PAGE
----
As the days get longer I’m finding it increasingly difficult to get up for sunrise shoots. I’m not sure that there’s really a cure for that other than sheer dogged determination to get up and get going, something I was reminded the other day as being the hallmark of a true professional. It’s not hard to understand the motivation to get up and get going when you are often treated to glorious sunrises such as the one I was greeted with on a recent visit to what has become one of my favorite beaches. This shot and others like it are posted in prominent places around my home and every morning I don’t get up for a morning shoot they scream ‘look what you’re missing!’.
Although I do my best to make sure that I am up and out shooting on mornings when I’m likely to get ‘good light’ there are those days that I just don’t get it right. This morning was a good example of that. I had been expecting to add to my collection of photos of rocks at the waters edge but as it got lighter, or rather as it didn’t get much lighter I realized that the weather forecast of partial cloud cover must have been for somewhere else! In reality there’s no such thing as bad light, only light that’s not appropriate for your subject. With the even light that comes with cloudy mornings I turned my attention to the beach – patterns in the sand and anything else could find. I’m not sure what the story is behind this rope – how long has it been part of the beach scene?, where did it come from?, will it be uncovered the next time I visit? – but it was a willing subject on a day when I thought I was going to have to go home without making a frame.
I’ve been continue to work on photographing the seashore and in particular rocks in the water. As summer approaches sunrise gets ever earlier, making it increasing unlikely that I will hit my self imposed goal of being on location an hour before sunrise. I enjoy being on location while it is still dark and waiting for the right light. On this particular morning I was on location 30 minutes before sunrise, with it being almost sunrise by the time I got a shot that I liked. Once the sun appeared on the horizon I felt it was too bright to make the photographs that I was looking to make and I headed for home and breakfast.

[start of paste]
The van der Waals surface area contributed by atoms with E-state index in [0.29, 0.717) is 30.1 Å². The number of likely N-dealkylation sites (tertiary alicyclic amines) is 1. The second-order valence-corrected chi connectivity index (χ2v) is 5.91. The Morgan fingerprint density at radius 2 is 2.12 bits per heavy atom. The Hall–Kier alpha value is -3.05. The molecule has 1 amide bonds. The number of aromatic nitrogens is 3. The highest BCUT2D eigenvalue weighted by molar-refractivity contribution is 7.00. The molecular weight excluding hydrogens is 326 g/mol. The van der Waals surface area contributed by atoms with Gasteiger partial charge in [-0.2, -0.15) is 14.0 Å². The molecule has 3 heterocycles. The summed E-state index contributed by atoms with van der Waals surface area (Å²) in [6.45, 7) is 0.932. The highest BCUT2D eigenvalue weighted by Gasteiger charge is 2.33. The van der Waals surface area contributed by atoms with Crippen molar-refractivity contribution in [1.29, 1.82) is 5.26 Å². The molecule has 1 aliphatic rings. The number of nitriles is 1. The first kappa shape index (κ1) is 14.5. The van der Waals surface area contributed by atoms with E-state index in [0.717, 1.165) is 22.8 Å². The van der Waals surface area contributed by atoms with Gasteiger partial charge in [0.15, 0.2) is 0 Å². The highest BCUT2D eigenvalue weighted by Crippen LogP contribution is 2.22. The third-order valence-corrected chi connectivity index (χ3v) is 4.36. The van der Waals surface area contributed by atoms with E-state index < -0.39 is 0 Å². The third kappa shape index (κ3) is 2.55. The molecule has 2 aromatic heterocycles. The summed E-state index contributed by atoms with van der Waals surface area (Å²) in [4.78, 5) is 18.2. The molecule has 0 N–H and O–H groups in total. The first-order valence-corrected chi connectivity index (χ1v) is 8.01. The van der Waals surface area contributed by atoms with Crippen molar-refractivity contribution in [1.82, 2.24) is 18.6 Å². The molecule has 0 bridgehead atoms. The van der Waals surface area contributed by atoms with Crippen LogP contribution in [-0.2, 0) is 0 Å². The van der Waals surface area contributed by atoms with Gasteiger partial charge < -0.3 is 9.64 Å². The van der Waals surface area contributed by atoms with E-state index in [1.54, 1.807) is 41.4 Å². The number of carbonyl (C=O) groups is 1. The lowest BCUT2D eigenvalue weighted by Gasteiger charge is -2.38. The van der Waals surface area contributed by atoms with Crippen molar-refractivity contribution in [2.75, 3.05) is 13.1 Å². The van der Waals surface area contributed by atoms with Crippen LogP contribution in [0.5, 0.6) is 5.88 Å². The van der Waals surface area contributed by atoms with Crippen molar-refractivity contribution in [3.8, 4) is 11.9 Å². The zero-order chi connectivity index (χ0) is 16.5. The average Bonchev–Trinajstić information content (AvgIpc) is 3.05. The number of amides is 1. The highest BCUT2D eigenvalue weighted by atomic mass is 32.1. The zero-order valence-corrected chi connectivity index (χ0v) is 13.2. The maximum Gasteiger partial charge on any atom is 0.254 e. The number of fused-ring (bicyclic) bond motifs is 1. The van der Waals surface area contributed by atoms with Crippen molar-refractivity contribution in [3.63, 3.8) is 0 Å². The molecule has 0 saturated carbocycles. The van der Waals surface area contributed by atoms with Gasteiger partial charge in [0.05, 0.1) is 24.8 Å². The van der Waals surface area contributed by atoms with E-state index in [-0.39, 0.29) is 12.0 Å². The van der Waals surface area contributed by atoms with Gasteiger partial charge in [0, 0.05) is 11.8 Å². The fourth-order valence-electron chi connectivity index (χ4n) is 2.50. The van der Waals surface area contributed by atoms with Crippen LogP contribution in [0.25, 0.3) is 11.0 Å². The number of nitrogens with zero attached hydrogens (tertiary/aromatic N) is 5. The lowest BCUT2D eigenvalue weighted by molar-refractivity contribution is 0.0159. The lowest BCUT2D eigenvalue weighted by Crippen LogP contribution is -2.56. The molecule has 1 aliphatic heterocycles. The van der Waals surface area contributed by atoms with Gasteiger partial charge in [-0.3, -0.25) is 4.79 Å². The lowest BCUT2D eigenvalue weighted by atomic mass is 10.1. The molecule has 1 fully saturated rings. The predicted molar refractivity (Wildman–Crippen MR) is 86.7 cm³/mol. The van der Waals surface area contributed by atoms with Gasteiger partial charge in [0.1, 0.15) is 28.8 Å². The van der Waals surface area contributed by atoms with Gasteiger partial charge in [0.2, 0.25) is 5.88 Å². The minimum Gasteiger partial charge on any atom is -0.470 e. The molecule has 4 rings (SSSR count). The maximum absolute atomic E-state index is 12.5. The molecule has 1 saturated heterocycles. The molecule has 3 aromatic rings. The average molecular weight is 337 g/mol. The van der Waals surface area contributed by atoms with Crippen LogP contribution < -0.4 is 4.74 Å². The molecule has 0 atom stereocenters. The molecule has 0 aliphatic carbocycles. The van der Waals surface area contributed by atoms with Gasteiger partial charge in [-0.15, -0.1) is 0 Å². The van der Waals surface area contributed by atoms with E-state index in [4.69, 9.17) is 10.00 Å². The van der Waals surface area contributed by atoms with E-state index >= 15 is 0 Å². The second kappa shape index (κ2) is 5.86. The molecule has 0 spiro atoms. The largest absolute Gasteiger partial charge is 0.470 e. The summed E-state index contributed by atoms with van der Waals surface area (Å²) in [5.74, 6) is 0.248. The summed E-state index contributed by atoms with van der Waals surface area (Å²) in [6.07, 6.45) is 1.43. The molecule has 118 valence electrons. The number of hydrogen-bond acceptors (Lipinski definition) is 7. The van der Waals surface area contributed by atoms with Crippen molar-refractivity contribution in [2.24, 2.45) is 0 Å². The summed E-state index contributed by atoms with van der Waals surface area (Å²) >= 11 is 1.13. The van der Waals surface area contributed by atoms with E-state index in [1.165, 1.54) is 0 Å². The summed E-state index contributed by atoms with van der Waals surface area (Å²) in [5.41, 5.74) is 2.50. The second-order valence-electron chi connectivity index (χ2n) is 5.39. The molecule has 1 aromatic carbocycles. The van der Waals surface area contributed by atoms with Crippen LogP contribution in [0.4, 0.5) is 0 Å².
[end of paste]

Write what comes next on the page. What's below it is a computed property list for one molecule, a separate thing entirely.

I mentioned last week the process of virtual scouting that I use to help me find interesting places to photograph and to make sure that I am there at the right time of day to achieve the photograph that I am aiming for. The image above was the result of spending an hour or so looking at the satellite map within google maps to find and interesting collection of rocks at the waters edge. It was then a relatively simple task to work out what days I could expect clear morning skies and what the tide would be on those days. I arrived here when it was still quite dark. As the sky became lighter I was able to get a better sense of the beach and how I might photograph it. Starting on the beach I made a series of images that had me getting closer and closer to the water until the final set, of which the above was the best, where I was stood on the rocks in the breaking surf.
I was starting to think, hoping really, that this was going to be the last image of snow I was going to get this year and then we had more snow showers earlier this week. Natures way of telling us that there’s still a chance of more snow yet! I would love to visit Cades Cove in the Smokies and make my own image of the lane that I’ve seen done by so many other people. Unfortunately my on-going commitments means that it will be a while before I get to do that trip. Instead I continue to look for opportunities closer to home. I noticed this lane when I was out hiking one weekend and I’ve been returning to make a series of photographs from this spot that show the changes with the seasons. I now have two of Winter and will work in the coming year to complete the set with good images of Spring, Summer and Fall.